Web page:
Are your employees irritating your customers?
This was a question on my mind last weekend after I had left town for a few days. During my trek, I stopped by two different destinations, both in the same town.
First, I grabbed some lunch at a restaurant. The person waiting on our table was very friendly.
The food was mediocre, but her humour and relaxed nature made the experience enjoyable.
Five minutes down the road, I stopped at a small store to grab some water.
As I entered the store, the attendant knocked on the window pointing at the hand sanitizer by the entrance. Her stare suggested I was new to the idea of disinfecting my hands.
I ensured she saw me use the hand sanitizer and then entered the store. She immediately began rambling off several rules and protocols.
There wasn’t any “Hello,” or greeting. Not a smile or smirk on her face. I can honestly say the entire experience made me irritated as a customer.
Behaviors Influence Customer Experience
Unfortunately, this behavior isn’t uncommon. I experience it all of the time, often when secretly shopping my clients business.
With each different employee, comes a different behavior and personality. As a result, different personalities approach the same activity or situation differently.
Thinking back, I’m confident both employees had been given fairly strict instructions on protocols for customers. In fact, I would presume the restaurant actually had stricter protocols for their employees. Yet the waitress serving us didn’t let it impact her desire to personalize our experience.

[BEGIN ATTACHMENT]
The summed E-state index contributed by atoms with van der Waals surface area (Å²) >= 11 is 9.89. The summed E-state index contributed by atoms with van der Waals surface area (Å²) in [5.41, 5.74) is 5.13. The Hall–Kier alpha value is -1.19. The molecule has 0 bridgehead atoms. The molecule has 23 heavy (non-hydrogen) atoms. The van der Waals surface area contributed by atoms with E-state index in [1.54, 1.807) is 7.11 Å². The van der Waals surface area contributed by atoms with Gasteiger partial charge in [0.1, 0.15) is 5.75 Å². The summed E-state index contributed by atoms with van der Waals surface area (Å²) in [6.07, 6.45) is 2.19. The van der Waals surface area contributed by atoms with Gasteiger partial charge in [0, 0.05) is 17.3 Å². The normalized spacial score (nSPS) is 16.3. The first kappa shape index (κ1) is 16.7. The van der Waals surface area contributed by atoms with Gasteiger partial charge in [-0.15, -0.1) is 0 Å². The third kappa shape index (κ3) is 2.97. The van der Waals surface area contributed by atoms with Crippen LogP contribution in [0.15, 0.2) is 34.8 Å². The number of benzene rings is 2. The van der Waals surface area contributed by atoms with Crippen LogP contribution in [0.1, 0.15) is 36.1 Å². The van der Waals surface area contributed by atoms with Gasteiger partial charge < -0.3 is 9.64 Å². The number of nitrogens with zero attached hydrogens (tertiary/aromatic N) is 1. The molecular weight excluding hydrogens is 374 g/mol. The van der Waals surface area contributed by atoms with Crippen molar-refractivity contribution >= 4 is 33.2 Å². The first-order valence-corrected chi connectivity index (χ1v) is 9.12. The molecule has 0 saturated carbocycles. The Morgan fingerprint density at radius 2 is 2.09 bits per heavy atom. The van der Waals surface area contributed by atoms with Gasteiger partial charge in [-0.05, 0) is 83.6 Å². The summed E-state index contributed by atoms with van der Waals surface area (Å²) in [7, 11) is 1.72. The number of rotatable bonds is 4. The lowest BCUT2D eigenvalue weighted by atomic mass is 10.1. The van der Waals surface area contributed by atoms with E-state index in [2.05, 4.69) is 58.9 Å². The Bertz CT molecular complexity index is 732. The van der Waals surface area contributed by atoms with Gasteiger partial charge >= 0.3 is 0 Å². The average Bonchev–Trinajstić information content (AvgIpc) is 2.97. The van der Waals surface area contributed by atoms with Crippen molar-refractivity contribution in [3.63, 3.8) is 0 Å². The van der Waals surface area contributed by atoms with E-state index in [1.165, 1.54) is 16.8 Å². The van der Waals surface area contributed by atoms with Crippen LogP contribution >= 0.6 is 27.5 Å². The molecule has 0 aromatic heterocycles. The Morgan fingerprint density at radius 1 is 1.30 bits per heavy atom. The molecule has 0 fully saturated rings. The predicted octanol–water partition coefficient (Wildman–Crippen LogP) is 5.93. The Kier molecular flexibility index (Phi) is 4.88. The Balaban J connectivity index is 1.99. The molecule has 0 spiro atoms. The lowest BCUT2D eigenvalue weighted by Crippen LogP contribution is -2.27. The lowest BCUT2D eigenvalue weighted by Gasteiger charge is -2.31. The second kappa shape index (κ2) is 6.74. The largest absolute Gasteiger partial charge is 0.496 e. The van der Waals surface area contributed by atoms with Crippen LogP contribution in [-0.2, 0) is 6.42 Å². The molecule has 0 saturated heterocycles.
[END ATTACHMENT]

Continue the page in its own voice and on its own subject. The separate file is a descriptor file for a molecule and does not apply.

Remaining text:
It was her natural behavior to focus on us, the customer. The convenience store attendant, on the other hand, couldn’t have cared less about our experience.
Her job was to ensure protocols for customers weren’t just explained, but followed!
It’s the old “People-focused” versus “Task-focused” behavior at play.
What Behavior is the Best for a Positive Customer Experience?
When it comes to employees, there is no right or wrong behavior. Some people are naturally more “people-focused”, whereas others focus intently on the task at hand.
There’s a bigger question at play to consider.
Is there a right and wrong personality for customer-facing roles?
Well, consider this… Those who are predominantly people-focused will personalize an experience with a customer, but may not complete all of their assigned tasks.
Alternatively, those who have predominantly task-focused personalities will ensure everything on their list is completed, despite how they may be perceived by their customer.
Unfortunately, behaviors are so complex, so there is no right and wrong answer. Instead, we need to ensure customer-facing employees are tuned into their customers.
They must put the needs of the customer before their own personal behavior preferences.
Tuning Into Customer Experience Needs
It’s a lot of work to attract new customers.
The last thing you need are your employees irritating your customers.
It’s a recipe for disaster.
The good news is you can always develop your employees to increase their awareness. Help them “tune into your customers” by providing them with the tools to be more customer-centric.
This Week’s Assignment >>>
- Identify all of your customer-facing roles today. Who are in these roles?
- Identify for each employee whether they are People-focused or Task-focused.
- What shifts in how these employees each interact with customers will ensure a positive customer connection?
© Shawn Casemore 2021. All Rights Reserved.